In Markl v. Leake, a husband started a long-time extramarital relationship with his girlfriend in 2004. No. 05-15-00455-CV, 2015 Tex. App. LEXIS 11261 (Tex. App.—Dallas November 2, 2015, no pet. history). The husband gave her money, placed her on the payroll of his business, provided her a credit card, and maintained her vehicle and real property. The husband invested approximately $35,000 in his girlfriend’s real properties. The relationship ended when the girlfriend caused the husband to be indicted for four felony charges related to an “altercation” and obtained a protective order prohibiting his entry upon her real property. The husband and wife then sued the girlfriend for breach of fiduciary duty and other tort claims arising from the benefits bestowed upon her during the relationship. They sought a temporary injunction to prevent the girlfriend from disposing of the two parcels of real property in which they purportedly invested money. The trial court denied the injunction, and the husband and wife appealed.
The court of appeals held that there are two types of fiduciary relationships: formal fiduciary relationships that arise as a matter of law, such as partnerships and principal-agent relationships, and informal fiduciary relationships or “confidential relationships” that may arise from moral, social, domestic, or personal relationships. The court also held that a fiduciary relationship is an extraordinary one and will not be created lightly. The test for an informal fiduciary relationship is: “A person is justified in placing confidence in the belief that another will act in his or her best interest only where he or she is accustomed to being guided by the judgment or advice of the other party, and there exists a long association in a business relationship, as well as a personal friendship.”
The court first addressed whether the girlfriend owed an informal fiduciary duty to the wife. The court noted that it had located no authority recognizing a fiduciary relationship between the wife of a husband involved in an extramarital affair and the woman with whom the husband was carrying on that affair. The court affirmed the trial court’s finding that the girlfriend did not owe any such duty to the wife.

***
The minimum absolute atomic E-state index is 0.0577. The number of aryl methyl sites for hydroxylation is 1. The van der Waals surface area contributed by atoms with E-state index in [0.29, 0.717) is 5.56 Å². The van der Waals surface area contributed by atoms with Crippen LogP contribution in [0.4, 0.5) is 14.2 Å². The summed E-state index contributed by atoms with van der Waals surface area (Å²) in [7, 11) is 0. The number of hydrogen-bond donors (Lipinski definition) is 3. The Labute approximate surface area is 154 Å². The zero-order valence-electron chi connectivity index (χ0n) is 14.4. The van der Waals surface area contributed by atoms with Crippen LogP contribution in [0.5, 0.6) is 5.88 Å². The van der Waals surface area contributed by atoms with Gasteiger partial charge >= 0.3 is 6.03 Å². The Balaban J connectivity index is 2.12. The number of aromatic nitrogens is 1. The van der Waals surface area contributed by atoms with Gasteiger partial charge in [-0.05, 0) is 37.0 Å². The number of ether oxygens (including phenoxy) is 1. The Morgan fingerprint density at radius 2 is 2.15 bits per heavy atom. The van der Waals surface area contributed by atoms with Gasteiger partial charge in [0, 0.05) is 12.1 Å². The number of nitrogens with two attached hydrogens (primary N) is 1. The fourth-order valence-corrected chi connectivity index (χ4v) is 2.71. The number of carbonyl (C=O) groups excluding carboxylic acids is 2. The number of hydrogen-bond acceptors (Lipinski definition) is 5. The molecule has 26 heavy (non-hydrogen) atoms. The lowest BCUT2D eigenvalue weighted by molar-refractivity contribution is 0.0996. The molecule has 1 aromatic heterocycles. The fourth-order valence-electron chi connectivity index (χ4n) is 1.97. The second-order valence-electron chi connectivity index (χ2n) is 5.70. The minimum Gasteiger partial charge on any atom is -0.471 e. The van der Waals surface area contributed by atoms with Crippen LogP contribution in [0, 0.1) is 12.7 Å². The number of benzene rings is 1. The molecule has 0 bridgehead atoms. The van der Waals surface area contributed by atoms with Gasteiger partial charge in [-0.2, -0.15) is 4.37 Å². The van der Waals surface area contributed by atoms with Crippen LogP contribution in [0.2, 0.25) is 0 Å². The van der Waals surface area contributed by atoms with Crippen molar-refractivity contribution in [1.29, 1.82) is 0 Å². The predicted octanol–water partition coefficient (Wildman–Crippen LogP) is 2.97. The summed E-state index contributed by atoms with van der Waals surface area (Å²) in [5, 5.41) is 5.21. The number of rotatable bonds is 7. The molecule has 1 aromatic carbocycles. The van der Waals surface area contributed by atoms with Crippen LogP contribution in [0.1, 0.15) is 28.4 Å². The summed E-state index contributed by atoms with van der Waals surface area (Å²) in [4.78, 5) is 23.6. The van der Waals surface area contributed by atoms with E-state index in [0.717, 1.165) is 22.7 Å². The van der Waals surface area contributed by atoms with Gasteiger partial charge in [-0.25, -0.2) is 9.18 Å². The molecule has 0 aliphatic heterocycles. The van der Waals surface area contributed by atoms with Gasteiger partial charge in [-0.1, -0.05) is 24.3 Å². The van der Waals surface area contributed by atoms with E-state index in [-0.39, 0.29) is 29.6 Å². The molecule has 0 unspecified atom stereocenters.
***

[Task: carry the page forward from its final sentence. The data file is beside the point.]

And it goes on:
The court then addressed whether the girlfriend owed an informal fiduciary duty to the husband. The court held that while a marital relationship is a fiduciary one, that the relationship of girlfriend and boyfriend, without more, is generally not a fiduciary relationship. Once again, the court could not find any authority declaring the existence of a fiduciary relationship based on an extramarital affair. The husband argued that the following evidenced a fiduciary relationship between them: his longstanding romantic and sexual relationship with the girlfriend and the sums he expended on her behalf, coupled with her executing a will declaring him as the beneficiary and their mutual life insurance policies naming the other as a beneficiary. The court held that the trial court had discretion to find that no fiduciary relationship existed via the girlfriend’s testimony that they were simply girlfriend and boyfriend, a dating relationship substantively different from a marital union. The court held that the husband’s expenditures merely demonstrated donative gifting of labor and sums of money to a girlfriend and did not create any fiduciary duties on her part. The court affirmed the trial court’s denial of the requested injunction because the evidence supported the trial court’s finding of no fiduciary duty.
Interesting Note: Informal fiduciary relationships are difficult to sustain in Texas. There generally has to be evidence that the plaintiff relied upon the defendant’s advice and counsel regarding business or financial matters. There needs to be evidence to justify a plaintiff subjectively believing that the defendant will place the plaintiff’s interests above the defendant’s own interests. However, depending on the facts of the case, there are instances where Texas courts have sustained an informal fiduciary duty with less evidence. This case makes clear that sexual relationships do not, in and of themselves, create fiduciary relationships.